When asked in a July 19 Fox News interview why, 3½ years into his presidency, he had not repealed and replaced the Affordable Care Act, as he had claimed he would when he ran for president, Trump promised that it would be done within two weeks.
“We’re signing a health care plan within two weeks, a full and complete health care plan,” he said.
But when midnight Sunday came and went, former President Barack Obama’s signature accomplishment remained unrepealed and unreplaced. It joins a laundry list of promises Trump has made as a candidate and president but failed to deliver on, including making Mexico pay for a border wall, slashing middle-class taxes by 35%, bringing jobs back from overseas, revitalizing the coal industry and increasing GDP growth by as much as 6% each year.
Trump has also failed to follow through on off-the-cuff promises he has made during media interviews and news conferences. On July 1, he told Fox Business, for example, that he would release a statement within two weeks about the minimum wage but has failed to do so. And in July 2017, he claimed he would issue a statement about Hezbollah’s involvement in the Lebanese government within 24 hours. He did not do that, either, and more than 400 days passed before he mentioned Hezbollah again, when he called it a terrorist group in a statement denouncing Iran.
Rick Tyler, a former top aide to Texas Sen. Ted Cruz’s 2016 campaign for the GOP presidential nomination, said Trump’s willingness to promise things and then ignore them seems just part of his standard operating procedure to get through the moment.
“It’s a compulsive disorder to hide his obvious failings, but worse is he believes what he says at the time he says it,” Tyler said. “In his mind, that fact that he uttered it makes it true without any connection to the reality that it is manifestly untrue.”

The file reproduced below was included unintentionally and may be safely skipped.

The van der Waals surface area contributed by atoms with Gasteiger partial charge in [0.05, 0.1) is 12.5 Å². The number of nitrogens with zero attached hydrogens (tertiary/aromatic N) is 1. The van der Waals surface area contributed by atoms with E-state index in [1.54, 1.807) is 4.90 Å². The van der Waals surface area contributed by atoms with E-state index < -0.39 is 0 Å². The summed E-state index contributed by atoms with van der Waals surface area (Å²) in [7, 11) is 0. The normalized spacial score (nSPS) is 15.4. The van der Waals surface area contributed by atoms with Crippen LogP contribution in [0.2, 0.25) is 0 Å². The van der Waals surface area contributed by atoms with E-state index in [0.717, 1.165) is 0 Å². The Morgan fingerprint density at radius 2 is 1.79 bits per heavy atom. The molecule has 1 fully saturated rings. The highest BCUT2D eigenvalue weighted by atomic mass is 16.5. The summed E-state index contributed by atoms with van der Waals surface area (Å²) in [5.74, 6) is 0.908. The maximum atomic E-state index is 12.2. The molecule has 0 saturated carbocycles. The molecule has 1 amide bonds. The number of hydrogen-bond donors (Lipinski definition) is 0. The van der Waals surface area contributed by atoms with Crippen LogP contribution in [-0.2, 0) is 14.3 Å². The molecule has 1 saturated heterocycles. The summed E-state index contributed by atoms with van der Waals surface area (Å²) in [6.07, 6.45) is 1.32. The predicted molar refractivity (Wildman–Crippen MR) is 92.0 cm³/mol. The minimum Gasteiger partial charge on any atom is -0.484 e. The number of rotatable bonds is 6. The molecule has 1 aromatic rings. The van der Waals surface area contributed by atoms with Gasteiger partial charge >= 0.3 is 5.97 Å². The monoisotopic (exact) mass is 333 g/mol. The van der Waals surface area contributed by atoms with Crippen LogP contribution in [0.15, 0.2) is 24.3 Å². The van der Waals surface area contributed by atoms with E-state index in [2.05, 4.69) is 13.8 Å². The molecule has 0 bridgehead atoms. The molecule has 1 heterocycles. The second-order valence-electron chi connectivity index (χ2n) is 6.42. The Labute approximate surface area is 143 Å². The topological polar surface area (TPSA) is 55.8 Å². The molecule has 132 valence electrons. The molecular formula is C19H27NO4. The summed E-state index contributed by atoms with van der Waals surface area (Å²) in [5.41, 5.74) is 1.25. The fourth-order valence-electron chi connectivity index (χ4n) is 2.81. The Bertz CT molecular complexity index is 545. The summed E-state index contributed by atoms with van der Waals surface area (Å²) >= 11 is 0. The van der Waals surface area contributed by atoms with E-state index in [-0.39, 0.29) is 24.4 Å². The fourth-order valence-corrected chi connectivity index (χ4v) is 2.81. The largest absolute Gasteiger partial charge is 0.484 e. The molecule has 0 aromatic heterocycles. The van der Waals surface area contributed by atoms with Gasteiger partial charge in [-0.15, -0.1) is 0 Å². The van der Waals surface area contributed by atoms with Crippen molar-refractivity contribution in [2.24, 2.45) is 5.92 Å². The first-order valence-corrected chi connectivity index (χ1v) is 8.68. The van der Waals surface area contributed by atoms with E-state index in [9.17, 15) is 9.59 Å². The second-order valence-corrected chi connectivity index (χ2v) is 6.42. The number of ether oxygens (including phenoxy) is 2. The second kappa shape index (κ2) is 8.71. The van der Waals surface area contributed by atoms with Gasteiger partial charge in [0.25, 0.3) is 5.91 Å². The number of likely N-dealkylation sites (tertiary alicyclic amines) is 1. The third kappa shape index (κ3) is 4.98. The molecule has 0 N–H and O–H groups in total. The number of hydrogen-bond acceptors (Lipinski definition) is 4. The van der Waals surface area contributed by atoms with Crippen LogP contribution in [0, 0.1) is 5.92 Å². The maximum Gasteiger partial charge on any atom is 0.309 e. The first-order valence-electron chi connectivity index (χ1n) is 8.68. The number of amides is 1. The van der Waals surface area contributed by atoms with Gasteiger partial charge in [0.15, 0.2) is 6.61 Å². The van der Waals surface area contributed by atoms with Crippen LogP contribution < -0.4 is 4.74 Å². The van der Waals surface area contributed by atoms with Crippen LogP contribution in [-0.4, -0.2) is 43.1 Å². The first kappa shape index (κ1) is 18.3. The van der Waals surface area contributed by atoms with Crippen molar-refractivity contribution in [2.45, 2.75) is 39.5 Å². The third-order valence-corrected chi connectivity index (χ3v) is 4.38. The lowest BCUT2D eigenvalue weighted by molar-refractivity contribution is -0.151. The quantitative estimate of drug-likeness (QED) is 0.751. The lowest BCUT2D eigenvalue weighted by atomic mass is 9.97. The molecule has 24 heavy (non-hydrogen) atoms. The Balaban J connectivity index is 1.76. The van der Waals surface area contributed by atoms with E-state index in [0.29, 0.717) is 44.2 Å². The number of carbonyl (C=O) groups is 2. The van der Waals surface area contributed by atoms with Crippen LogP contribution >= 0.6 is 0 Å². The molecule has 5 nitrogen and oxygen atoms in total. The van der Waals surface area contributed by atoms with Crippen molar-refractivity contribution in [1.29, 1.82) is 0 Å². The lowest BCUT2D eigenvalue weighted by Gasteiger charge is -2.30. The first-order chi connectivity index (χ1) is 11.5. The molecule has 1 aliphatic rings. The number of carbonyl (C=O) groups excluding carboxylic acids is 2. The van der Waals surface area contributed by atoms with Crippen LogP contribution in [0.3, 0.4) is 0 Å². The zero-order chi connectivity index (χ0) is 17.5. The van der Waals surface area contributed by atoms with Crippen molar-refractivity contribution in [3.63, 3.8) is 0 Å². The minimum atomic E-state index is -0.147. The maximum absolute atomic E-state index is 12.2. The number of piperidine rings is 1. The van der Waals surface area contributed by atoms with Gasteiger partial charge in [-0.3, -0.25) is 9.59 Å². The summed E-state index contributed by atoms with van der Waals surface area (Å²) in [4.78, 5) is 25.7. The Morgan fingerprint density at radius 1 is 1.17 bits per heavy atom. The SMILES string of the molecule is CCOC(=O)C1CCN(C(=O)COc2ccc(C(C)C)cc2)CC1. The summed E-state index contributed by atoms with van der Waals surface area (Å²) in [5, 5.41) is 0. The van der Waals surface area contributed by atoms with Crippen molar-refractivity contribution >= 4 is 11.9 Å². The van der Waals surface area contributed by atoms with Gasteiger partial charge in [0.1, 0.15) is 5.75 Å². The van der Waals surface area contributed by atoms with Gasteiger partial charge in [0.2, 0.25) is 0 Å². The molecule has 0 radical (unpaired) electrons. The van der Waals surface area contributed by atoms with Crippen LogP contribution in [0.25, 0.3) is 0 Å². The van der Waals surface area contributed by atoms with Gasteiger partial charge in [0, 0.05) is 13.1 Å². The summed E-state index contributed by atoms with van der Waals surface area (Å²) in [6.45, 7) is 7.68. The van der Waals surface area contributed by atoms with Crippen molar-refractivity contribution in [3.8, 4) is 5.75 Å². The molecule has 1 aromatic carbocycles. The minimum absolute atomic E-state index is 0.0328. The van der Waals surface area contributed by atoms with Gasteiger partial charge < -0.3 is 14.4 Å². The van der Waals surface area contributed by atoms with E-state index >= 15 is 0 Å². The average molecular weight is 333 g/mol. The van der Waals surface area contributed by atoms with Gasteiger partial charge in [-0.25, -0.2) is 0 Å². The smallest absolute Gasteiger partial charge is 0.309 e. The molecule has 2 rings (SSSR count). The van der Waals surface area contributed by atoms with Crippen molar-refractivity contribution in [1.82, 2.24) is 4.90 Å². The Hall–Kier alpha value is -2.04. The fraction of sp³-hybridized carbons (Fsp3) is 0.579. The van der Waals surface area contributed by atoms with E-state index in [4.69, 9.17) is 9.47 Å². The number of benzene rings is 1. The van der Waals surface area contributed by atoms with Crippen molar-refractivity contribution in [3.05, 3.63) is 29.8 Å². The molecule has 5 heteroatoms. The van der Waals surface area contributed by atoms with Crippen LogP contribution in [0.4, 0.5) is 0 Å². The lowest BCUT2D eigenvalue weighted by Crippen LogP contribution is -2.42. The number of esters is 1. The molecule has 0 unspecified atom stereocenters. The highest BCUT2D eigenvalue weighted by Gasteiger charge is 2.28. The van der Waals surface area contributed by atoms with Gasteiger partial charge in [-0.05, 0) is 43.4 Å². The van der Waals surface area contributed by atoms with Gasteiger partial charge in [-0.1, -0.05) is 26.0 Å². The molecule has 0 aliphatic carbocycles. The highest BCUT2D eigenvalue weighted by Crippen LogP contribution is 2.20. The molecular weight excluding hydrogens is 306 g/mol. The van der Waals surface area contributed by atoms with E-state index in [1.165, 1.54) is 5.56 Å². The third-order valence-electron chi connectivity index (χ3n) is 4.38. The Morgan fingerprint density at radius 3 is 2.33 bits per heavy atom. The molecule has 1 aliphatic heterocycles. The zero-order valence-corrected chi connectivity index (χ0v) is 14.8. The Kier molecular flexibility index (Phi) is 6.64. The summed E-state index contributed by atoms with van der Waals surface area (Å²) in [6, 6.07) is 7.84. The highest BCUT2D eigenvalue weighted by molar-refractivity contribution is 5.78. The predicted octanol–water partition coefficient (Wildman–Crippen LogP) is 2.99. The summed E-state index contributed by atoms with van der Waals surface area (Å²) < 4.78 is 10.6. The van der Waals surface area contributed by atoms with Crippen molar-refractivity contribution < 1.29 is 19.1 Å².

The White House over the weekend responded to queries about the “full and complete” plan with a statement from press secretary Kayleigh McEnany that did not address the question but instead claimed that Trump’s various executive orders ― such as one designed to lower the cost of insulin ― was showing his commitment to health care.
A pen to be used by President Donald Trump rests upon an executive order during a meeting with U.S. tech workers Monday at the White House. Trump later signed the order to prioritize hiring American workers during the economic crisis.
On Monday, they did not respond at all to HuffPost questions about why Trump failed to deliver on his promise or why he has repeatedly made such promises and then failed to keep them.
“Trump will say whatever he has to to make it through the interview or the news cycle. He doesn’t know or care about the policy, and his narcissism means he doesn’t care about any damage he’s doing to others,” said Josh Schwerin, senior strategist and communications director at the Democratic super PAC Priorities USA. “Trump isn’t trying to solve the nation’s problems. He’s just trying to get through the day. That leads to broken promises and a badly damaged country.”
Trump and his campaign have for years been using the slogan “Promises Made, Promises Kept,” boasting about the pledges made during his campaign and codified in the “Contract with the American Voter” speech he gave in Gettysburg, Pennsylvania, on Oct. 22, 2016, including to withdraw from the Trans-Pacific Partnership trade agreement, stop making payments to the United Nations to counter climate change and approve the Keystone XL oil pipeline.
That same “contract,” though, also listed a host of other promises that Trump has failed to keep, including ending Common Core academic standards and giving all parents private school vouchers, labeling China a “currency manipulator,” and passing an “End the Offshoring Act” to punish companies who move jobs overseas.
Of course, before Trump began that long list of promises in that Gettysburg address, he started by promising he would sue every woman who had publicly accused him of sexual assault, harassment and other misconduct. He has not followed through on that, either.
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